Fuck, why did I listen to the asshole who told me that ground water up here in the desert was some of the cleanest in the nation? I’ve been drinking it straight out the tap for six months now, and just yesterday I found out that I’ve been gulping a whole lot of arsenic down with it.
The EPA recommends that there be no more than 0.02 ppb (parts per billion) in drinking water, and California’s set the limit to 0.01 ppb or less. In Victorville, most recent tests show a concentration of 11 ppb. That’s a 1,100 times over the limit! Let me repeat that: the concentration of arsenic in Victorville’s water is ONE THOUSAND TIMES over the threshold of safety.
The federal and state “Maximum Contaminant Limit” for arsenic is set to 10 ppb, a number that’s determined as much by removal cost as it is by adverse health effects—and one some environmental organizations deem way too high for safety. But the locals can’t even keep even keep it at that. They’ve been over the limit going back at least a decade, sometimes by a factor of two. But you wouldn’t know any of this from the latest Victor Valley Water District “water confidence” report, which states: “Below is a list of substances detected in your drinking water in 2007. As the chart shows, very few substances could even be detected, and all are within strict water quality standards established to protect water customers.”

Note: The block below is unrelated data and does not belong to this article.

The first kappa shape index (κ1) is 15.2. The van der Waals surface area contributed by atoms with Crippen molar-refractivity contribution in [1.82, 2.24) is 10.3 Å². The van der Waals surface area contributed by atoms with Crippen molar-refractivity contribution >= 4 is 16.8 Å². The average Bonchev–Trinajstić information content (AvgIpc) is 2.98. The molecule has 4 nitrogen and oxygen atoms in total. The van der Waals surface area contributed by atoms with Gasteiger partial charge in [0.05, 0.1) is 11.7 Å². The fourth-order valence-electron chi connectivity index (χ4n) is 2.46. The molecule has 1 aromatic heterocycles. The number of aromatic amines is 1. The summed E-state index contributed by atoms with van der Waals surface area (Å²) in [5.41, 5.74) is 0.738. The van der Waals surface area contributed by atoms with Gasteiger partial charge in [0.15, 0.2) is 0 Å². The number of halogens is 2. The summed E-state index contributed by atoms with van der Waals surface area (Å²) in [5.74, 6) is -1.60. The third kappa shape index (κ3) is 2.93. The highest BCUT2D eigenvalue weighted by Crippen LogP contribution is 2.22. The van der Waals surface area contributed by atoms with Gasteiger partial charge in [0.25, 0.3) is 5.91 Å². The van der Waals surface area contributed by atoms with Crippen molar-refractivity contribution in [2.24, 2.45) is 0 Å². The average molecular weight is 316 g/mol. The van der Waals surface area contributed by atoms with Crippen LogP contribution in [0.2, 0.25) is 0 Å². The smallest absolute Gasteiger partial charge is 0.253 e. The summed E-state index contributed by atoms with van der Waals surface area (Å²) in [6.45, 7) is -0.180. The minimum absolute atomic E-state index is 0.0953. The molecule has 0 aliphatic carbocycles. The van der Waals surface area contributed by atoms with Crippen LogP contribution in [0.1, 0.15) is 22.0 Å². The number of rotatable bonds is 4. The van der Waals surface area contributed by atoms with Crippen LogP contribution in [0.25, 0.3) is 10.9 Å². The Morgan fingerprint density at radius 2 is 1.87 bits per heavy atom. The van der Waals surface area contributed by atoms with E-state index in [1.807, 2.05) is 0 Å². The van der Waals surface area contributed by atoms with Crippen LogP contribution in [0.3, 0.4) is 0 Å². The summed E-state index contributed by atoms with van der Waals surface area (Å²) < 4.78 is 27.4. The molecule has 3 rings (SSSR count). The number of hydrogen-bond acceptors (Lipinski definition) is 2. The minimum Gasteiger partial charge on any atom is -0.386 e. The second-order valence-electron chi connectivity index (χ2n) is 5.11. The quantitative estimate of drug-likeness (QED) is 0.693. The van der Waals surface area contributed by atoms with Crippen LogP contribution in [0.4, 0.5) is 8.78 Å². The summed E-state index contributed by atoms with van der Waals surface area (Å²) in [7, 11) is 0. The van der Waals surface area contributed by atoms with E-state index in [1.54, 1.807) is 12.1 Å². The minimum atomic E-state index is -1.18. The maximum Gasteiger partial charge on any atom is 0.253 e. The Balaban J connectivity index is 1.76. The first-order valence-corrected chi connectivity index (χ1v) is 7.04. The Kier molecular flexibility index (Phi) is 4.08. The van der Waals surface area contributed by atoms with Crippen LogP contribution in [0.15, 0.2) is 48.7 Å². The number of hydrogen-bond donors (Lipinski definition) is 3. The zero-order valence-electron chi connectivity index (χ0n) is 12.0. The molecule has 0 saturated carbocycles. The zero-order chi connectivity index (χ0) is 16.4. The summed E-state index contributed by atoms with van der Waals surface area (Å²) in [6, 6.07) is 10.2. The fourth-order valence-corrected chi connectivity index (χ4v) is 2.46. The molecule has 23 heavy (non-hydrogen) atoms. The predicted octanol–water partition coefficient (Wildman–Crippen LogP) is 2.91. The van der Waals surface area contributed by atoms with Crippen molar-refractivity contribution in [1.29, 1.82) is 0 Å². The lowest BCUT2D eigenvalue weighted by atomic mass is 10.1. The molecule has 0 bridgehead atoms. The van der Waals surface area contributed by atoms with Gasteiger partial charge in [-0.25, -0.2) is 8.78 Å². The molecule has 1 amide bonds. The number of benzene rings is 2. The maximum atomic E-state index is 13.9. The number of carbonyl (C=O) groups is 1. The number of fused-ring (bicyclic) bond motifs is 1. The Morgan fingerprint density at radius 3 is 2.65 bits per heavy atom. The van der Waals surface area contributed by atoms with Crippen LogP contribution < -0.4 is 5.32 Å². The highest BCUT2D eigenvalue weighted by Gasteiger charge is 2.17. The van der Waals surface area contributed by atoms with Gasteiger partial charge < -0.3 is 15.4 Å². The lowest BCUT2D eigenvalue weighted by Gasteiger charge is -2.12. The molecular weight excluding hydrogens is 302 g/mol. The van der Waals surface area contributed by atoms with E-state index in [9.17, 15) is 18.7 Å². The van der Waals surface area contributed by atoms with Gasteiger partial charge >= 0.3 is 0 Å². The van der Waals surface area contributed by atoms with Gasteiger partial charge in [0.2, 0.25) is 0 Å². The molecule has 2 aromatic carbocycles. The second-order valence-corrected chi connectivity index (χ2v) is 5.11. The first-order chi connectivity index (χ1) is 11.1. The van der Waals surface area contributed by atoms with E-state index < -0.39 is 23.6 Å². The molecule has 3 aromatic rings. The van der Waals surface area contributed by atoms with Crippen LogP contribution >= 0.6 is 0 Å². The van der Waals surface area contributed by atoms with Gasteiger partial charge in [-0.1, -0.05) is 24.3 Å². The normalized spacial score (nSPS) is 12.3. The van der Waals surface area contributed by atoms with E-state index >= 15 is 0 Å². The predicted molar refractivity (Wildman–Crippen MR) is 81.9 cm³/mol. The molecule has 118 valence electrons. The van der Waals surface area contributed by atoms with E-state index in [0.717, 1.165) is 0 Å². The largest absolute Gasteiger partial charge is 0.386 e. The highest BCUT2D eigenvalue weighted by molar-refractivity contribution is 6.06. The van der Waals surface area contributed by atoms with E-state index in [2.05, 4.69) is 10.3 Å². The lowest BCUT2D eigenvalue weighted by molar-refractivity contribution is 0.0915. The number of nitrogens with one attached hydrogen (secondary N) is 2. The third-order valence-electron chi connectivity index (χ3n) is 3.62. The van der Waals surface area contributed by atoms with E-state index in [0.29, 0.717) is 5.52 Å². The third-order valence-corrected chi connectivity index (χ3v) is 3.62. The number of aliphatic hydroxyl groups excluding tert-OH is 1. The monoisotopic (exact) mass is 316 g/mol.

What does long-term exposure to arsenic get you? Here’s what the World Health Organization has to say: cancer of the skin, lungs, bladder and kidney, skin lesions and blood vessel damage which leads to gangrene (something the Chinese call “black foot disease”), just to name a few. The WHO adds that skin lesions have been observed at arsenic concentrations of less than 0.05 ppb.
Here are a few visuals:
A lot of the arsenic contamination has to do with recharging the local aquifer with water shipped in through the California Aqueduct, which picks up all sorts of agricultural pollutants in water runoff as it makes its way from the Sacramento Delta through Central Valley’s farmland and into the desert.
This is nothing new. Arsenic levels have been spiking here for years, but there have been no fines, and it looks like local politicians don’t really give a shit about fixing the problem. The main thing is to deliver as much water as possible in order to meet the minimum water requirements for development schemes they got in the works. The people? Well, they’re really no different from water, they’re just an exploitable and renewable resource. The most important thing is to get as many of them here buying houses. What happens after they sign on the dotted line is of no concern to the thieving goons that run this place.
Welcome to Third World America.
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